I had my plate full over this long weekend. That's not even considering that we didn't have any kids games OR softball games. As usual, I accomplished a little less than half of what I wanted to do over the course of the weekend. That doesn't mean I was lazy and sat on my duff. I just ran out of time. As a bit of comic relief, let me just say that I am coming to grips with my age. By dark each night, I was ready for a soak in a hot bath with epsom salt and 8 to 10 solid hours of sleep.
Ok. So, if you recall from last week, we bought a chicken coup and assembled it. The kids are slightly confused and think it's actually a miniature club house. If you didn't read about it, check it out.
So, we are $200 in the whole and we don't have a fence built yet. Fun stuff.
Saturday morning, we ate a hearty breakfast and I was out the door. While living in Madison, I became accustomed to having every store I needed within 5 miles. It ain't so, anymore. The nearest Lowe's/Home Depot is 20 minutes away. So, I made the list and visited the local Ace, which is only a few miles away. Not only did I need the raw materials for the fence, but I also wanted to build a home made feeder and water system.
How was I going to do that? Well, the feeder would be PVC. And, we aren't done...so we will save that one for later.
The water system, however, is completed and came out exactly how I planned.
So, I bought all the fencing supplies, minus the fence...which might present a problem. But, that wasn't unexpected. I didn't think Ace would have everything I need. I needed right at 50 linear feet of fence. But, they did have the lumber, quickcrete, and misc hardware I needed. I left 3 bags of quickcrete, qty8 4x4s, qty6 2x4s and several bags of....stuff for the water and feeder. All of this shoved in the back of the Yukon. But, hey, it's paid off now. It's time to destroy it, right?
First thing we did was dig the holes for the posts. I planned on having one at each of the 4 corners, a door support, and maybe one on the midspan. We would be fabricating 3 of the sides with the 4th side being the back of my shop. Final dimensions were something like 190 inches by 280.
So, with shovels and a post hole digger, Gavin and I got to work.
Although I really wanted to dig the holes to 24 inches, time didn't exactly permit...nor did my energy. So, at 18 inches, I sat the tools aside and mixed up the quickcrete. I laid a fairly thick layer on the bottom, pounded the posts into place, and filled up around them. I used a spade to make sure that I worked the quickcrete in. It didn't take too long to get the posts set.
Though I didn't have the fence, and I could remedy that easily enough, I wanted the posts to set up for 24 hours. So, we began on our next project: the water collection system.
Alyse had found food-grade 55-gallon drums on a Facebook site for $14 apiece. But, we can't fit them in the Yukon (and I was too lazy to drive to Priceville for 1). So, we convinced the sellers to sell us and deliver 10 of them. Considering the cost of just 1 food-grade drum, 10 for $150 isn't a bad deal. I knew we could get rid of them, and surely enough, my dad wanted a few. I still have 5 or 6, which I plan to sell. I have to clean them up, since they came from a dairy farm who apparently flavors their own milk to the tune of cappuccino, mocha, and other flavors. So, now my shop smells awesome, even though I have significant work ahead of me.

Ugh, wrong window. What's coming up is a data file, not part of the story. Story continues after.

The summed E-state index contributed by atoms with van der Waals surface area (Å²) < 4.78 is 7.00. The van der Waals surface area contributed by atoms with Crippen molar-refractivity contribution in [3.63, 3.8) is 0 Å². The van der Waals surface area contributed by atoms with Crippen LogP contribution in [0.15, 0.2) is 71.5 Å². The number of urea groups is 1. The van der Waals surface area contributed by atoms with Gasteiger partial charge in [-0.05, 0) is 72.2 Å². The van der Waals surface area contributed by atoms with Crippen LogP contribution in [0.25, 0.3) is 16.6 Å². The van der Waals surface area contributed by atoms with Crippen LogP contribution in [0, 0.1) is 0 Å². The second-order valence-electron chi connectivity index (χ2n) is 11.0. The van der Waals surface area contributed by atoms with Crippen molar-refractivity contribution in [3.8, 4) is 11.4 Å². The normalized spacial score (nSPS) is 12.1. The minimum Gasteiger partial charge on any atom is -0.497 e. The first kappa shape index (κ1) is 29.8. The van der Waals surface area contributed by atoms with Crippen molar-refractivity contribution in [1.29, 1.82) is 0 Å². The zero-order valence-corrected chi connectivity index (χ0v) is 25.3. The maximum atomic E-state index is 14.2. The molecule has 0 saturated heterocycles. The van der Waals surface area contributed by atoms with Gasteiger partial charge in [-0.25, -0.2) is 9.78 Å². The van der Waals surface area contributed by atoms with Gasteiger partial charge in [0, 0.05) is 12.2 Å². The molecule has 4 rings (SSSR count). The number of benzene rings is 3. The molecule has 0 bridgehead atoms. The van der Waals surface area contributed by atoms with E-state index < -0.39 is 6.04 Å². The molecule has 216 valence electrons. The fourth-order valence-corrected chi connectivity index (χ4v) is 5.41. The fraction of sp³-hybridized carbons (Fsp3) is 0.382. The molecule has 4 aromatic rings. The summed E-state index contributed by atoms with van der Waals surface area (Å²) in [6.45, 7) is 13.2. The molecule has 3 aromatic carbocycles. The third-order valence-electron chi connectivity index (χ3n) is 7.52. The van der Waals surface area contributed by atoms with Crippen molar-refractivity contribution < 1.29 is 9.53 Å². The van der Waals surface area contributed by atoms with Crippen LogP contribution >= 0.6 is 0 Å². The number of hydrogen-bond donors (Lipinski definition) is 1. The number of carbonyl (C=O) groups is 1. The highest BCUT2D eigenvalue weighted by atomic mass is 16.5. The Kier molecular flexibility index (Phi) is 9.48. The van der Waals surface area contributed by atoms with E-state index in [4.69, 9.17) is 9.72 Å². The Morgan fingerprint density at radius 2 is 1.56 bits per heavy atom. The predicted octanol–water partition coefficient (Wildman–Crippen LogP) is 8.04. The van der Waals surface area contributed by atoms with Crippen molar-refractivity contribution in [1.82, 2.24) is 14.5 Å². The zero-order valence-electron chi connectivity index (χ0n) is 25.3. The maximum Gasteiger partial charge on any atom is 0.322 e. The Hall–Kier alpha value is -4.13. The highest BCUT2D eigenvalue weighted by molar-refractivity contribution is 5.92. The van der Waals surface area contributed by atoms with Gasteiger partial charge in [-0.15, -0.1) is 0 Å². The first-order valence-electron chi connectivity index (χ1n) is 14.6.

So, the idea was to build a rain barrel collection setup, similar to what you can buy on Amazon or wherever. However, those systems are designed to sit on the ground, which doesn't give you any head pressure. They also cost several hundred dollars.
I wanted to set this one up as high as I could and achieve the maximum head pressure. That way I could water the garden or whatever. After a few measurements, we built a 36" tall stand, which puts the top of the barrel around 70 inches up. Even nearly empty, that will give me 3 feet of head pressure, or enough to water anything in my yard.
With some help from my friend, Neil, we punched a 3" hole in the top of the barrel and ran a spare flexible gutter hose into the barrel. We caulked it up as tightly as we could, then attached the other end of the hose to the gutter run off. On the bottom end, we threaded in a metal spigot into a hole we punched. Another round of caulk and we had it done. I went ahead and threaded on some hangers on the side of the stand so that we could have a dedicated hose.
I also plan to add a piece of plywood on the stand reinforcements so that we can add a simple shelf. Had I been smart, I would have screwed those on the INSIDE of the legs to make that easier.
That wrapped up work for Saturday. Sunday, we headed to Lowe's and bought a 50-foot role of welded wire. Turns out, that was ALMOST exactly right, but we weren't able to stretch it tight enough, which resulted in a shortage. Always something, eh? Speaking of...turns out I am not so good with a hammer. I mean, I knew that. I never have been. So, Alyse put me to shame while swinging the hammer.
That's ok. I took the time to go ahead and build the door, which came out a lot easier than expected.
So, here is where we are. Never mind the kid.
Hopefully I can get the rest of the fence hung today and the feeder built. I will probably bury a good bit of wire on the ground to prevent predators. Check back for updates.